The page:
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Celebrating our 140th Anniversary

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Get Involved: Youth Got The Power!

Thursday 23rd May 2019

This is a fun and engaging game to get the group thinking about politics and the importance of young people using their voice effectively.

Start by asking the group about what comes to mind when you think about politics… You can answer in your own way but emphasise that, fundamentally, politics provides an opportunity to make decisions, and the option to share and discuss the reasons behind those decisions.

Let the group know that they are going to play a game about making these kind of decisions but there are two important rules:

Respect everyone’s right to have a different opinion from you.

Feel free to change your mind, if someone makes a point that you agree with.

TOP TIP: The game is played interactively. One side of the room represents one choice, the other represents another. It’s your decision if people can stay in the middle to indicate no strong opinion.

Start with a couple of ice breaker questions. Ask one or two on each side for their reasons:

Red is a nicer colour than blue.

McDonalds or Burger King

Would you rather be 9ft tall or 3ft small?

Would you rather be incredibly ugly and filthy rich; or the most beautiful person alive and no money at all?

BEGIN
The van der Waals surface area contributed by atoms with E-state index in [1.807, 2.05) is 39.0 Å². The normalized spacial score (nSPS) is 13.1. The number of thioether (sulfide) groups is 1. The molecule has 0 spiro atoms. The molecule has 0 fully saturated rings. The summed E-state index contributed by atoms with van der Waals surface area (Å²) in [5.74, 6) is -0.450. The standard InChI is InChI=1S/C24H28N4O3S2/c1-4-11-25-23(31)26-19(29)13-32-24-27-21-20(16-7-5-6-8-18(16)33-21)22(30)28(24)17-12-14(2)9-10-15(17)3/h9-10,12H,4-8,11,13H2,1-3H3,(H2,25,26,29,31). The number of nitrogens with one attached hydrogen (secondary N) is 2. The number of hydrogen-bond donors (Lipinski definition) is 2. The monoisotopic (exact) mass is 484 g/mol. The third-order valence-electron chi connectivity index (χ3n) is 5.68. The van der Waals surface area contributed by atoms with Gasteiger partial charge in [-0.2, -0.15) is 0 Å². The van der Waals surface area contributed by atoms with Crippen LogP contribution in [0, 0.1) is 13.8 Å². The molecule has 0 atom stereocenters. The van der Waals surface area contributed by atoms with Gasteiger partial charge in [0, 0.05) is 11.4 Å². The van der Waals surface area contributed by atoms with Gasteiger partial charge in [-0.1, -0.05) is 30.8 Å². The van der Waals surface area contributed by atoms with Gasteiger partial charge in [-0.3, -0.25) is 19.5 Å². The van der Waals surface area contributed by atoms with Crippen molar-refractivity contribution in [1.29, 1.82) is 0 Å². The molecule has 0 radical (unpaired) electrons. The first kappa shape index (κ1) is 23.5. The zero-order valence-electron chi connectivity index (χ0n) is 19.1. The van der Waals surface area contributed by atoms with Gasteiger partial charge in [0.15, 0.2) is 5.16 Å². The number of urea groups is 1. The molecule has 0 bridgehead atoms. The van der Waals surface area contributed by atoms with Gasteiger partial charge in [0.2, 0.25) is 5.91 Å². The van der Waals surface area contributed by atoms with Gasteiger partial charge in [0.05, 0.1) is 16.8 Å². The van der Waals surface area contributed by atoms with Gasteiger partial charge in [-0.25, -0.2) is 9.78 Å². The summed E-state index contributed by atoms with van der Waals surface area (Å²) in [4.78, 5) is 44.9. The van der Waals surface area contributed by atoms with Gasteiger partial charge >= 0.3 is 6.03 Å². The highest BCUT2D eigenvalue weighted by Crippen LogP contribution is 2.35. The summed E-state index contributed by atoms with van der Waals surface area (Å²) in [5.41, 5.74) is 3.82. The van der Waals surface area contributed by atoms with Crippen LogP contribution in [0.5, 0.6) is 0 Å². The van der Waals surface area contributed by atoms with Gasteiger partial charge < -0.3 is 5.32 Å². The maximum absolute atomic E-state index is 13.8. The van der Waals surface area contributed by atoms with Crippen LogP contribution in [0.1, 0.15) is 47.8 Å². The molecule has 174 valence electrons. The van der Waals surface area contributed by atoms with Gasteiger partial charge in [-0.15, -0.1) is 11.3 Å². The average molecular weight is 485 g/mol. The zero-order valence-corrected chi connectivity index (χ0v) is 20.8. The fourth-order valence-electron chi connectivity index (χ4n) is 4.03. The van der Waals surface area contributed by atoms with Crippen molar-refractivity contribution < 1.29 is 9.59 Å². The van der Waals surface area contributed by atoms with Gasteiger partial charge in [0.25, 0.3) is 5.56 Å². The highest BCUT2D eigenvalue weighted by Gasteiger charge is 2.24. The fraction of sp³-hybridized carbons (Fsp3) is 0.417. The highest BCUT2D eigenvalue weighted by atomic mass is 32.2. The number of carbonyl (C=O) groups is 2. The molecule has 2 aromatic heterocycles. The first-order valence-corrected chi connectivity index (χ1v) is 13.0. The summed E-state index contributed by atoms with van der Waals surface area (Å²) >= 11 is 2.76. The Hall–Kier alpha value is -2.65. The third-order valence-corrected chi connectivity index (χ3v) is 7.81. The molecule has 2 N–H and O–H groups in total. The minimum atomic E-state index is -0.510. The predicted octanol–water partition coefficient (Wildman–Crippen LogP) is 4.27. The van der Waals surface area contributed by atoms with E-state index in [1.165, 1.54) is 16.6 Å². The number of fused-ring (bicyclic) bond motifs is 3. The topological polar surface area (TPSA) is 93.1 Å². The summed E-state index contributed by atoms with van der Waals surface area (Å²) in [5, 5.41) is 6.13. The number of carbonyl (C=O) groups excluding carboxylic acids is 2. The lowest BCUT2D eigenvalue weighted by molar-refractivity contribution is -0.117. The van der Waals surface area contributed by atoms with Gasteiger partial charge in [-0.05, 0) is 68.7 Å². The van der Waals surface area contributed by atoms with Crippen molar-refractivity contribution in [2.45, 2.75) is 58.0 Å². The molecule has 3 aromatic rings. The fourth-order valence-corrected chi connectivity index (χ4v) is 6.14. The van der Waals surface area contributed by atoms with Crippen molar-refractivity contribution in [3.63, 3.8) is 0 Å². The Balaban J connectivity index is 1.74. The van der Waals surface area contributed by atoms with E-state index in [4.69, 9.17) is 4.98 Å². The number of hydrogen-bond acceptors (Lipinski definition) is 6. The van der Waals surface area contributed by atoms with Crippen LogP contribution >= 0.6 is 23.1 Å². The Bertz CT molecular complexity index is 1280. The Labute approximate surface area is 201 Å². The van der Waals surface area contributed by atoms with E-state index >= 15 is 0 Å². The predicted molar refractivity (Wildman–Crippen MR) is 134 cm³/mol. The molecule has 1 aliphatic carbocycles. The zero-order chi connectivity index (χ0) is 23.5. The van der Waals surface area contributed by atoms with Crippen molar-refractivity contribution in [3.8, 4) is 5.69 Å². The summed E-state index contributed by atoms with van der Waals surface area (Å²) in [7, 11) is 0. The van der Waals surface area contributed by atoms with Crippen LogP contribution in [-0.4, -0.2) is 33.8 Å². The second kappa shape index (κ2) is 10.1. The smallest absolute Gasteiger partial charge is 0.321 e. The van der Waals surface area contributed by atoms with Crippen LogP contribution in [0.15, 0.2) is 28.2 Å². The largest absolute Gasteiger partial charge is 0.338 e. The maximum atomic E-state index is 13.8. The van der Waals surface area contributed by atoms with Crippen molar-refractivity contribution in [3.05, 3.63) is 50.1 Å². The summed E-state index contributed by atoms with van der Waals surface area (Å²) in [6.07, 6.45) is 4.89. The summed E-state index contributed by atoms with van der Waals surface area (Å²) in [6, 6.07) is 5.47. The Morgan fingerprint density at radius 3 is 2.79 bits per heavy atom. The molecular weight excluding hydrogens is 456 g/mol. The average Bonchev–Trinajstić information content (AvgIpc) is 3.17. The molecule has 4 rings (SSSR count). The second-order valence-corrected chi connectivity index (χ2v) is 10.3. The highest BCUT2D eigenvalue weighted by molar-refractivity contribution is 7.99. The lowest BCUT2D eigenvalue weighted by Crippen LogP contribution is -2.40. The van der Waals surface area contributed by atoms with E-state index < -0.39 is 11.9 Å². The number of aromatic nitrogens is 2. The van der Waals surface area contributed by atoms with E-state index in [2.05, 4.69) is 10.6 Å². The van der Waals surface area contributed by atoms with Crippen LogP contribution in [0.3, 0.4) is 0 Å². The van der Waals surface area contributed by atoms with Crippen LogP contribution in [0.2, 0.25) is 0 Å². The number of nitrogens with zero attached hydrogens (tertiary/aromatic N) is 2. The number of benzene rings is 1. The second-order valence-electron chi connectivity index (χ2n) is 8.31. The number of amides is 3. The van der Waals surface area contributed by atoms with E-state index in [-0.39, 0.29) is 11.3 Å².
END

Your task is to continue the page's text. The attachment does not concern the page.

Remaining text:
Would you like to see more badges in the BB?

Ask a few of these, or all of them, depending on time available. The point is to highlight that decisions are easy, fun, silly, and every day. We always make decisions, even if we don’t realise it.

But… some decisions can be more controversial:

School uniforms should be scrapped.

BB uniform

We should abolish the monarchy

Cannabis should be legalised

Assisted suicide should not be a crime

Uni should be free at the point of use

Doctors should be able to refuse to treat people with smoking related illnesses

Police should be allowed to stop & search anyone at any time

Use some of these, or your own. After a few minutes, ask three-quarters of the group to sit down, asking the opinion of only the remaining quarter.

For discussion…

Was it fair that the last question or two was only asked to 25% of young people? Should all young people have a say?

Unfortunately, this is the reality of decision making within the UK. In the 2015 UK General Election, only 66% of 18-24 year olds were registered to vote. Of them, only 43% voted on the day. That means, only 28% of under-24s voted.

Compare this to the 78% of those over the age of 65 who vote…

Pensioners are entitled to a free bus pass; a free TV license (over 75); the winter fuel allowance; current pensions have been safeguarded and ring fenced.

In the aftermath of the previous two UK elections, it could be argued that policies more friendly to young people haven’t been included – such as in education and access to youth services.

Is this related? If you had one spare ticket to a concert: would you give it to a friend you see all the time, or someone you really know? As for politicians, is it easier to cut services for the people who voted them into government, or the people who aren’t registered and don’t vote?

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